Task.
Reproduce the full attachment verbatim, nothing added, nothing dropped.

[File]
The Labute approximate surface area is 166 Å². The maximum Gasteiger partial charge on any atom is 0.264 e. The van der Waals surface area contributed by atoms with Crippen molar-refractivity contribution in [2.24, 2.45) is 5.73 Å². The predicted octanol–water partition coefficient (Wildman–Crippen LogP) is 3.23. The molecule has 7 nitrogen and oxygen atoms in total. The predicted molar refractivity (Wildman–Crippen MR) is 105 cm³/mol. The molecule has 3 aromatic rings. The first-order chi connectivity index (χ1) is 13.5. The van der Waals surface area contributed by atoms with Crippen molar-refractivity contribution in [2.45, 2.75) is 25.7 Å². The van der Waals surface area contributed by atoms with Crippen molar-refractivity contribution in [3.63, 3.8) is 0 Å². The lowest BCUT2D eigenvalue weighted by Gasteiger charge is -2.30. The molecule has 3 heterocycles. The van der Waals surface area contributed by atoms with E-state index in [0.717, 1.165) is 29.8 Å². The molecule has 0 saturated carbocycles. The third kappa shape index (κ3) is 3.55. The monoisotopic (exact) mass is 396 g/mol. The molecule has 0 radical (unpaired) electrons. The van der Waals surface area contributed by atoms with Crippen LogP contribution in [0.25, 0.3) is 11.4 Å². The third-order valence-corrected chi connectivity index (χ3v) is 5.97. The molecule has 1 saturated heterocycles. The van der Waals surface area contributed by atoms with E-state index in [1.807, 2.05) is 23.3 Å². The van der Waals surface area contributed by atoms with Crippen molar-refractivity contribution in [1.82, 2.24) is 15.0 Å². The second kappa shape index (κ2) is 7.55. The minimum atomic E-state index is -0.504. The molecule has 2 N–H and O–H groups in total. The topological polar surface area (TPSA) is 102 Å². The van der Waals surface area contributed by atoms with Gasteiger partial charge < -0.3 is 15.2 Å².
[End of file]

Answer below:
The Labute approximate surface area is 166 Å². The maximum Gasteiger partial charge on any atom is 0.264 e. The van der Waals surface area contributed by atoms with Crippen molar-refractivity contribution in [2.24, 2.45) is 5.73 Å². The predicted octanol–water partition coefficient (Wildman–Crippen LogP) is 3.23. The molecule has 7 nitrogen and oxygen atoms in total. The predicted molar refractivity (Wildman–Crippen MR) is 105 cm³/mol. The molecule has 3 aromatic rings. The first-order chi connectivity index (χ1) is 13.5. The van der Waals surface area contributed by atoms with Crippen molar-refractivity contribution in [2.45, 2.75) is 25.7 Å². The van der Waals surface area contributed by atoms with Crippen molar-refractivity contribution in [3.63, 3.8) is 0 Å². The lowest BCUT2D eigenvalue weighted by Gasteiger charge is -2.30. The molecule has 3 heterocycles. The van der Waals surface area contributed by atoms with E-state index in [0.717, 1.165) is 29.8 Å². The molecule has 0 saturated carbocycles. The third kappa shape index (κ3) is 3.55. The monoisotopic (exact) mass is 396 g/mol. The molecule has 0 radical (unpaired) electrons. The van der Waals surface area contributed by atoms with Crippen LogP contribution in [0.25, 0.3) is 11.4 Å². The third-order valence-corrected chi connectivity index (χ3v) is 5.97. The molecule has 1 saturated heterocycles. The van der Waals surface area contributed by atoms with E-state index in [1.807, 2.05) is 23.3 Å². The van der Waals surface area contributed by atoms with Crippen molar-refractivity contribution in [1.82, 2.24) is 15.0 Å². The second kappa shape index (κ2) is 7.55. The minimum atomic E-state index is -0.504. The molecule has 2 N–H and O–H groups in total. The topological polar surface area (TPSA) is 102 Å². The van der Waals surface area contributed by atoms with Gasteiger partial charge < -0.3 is 15.2 Å².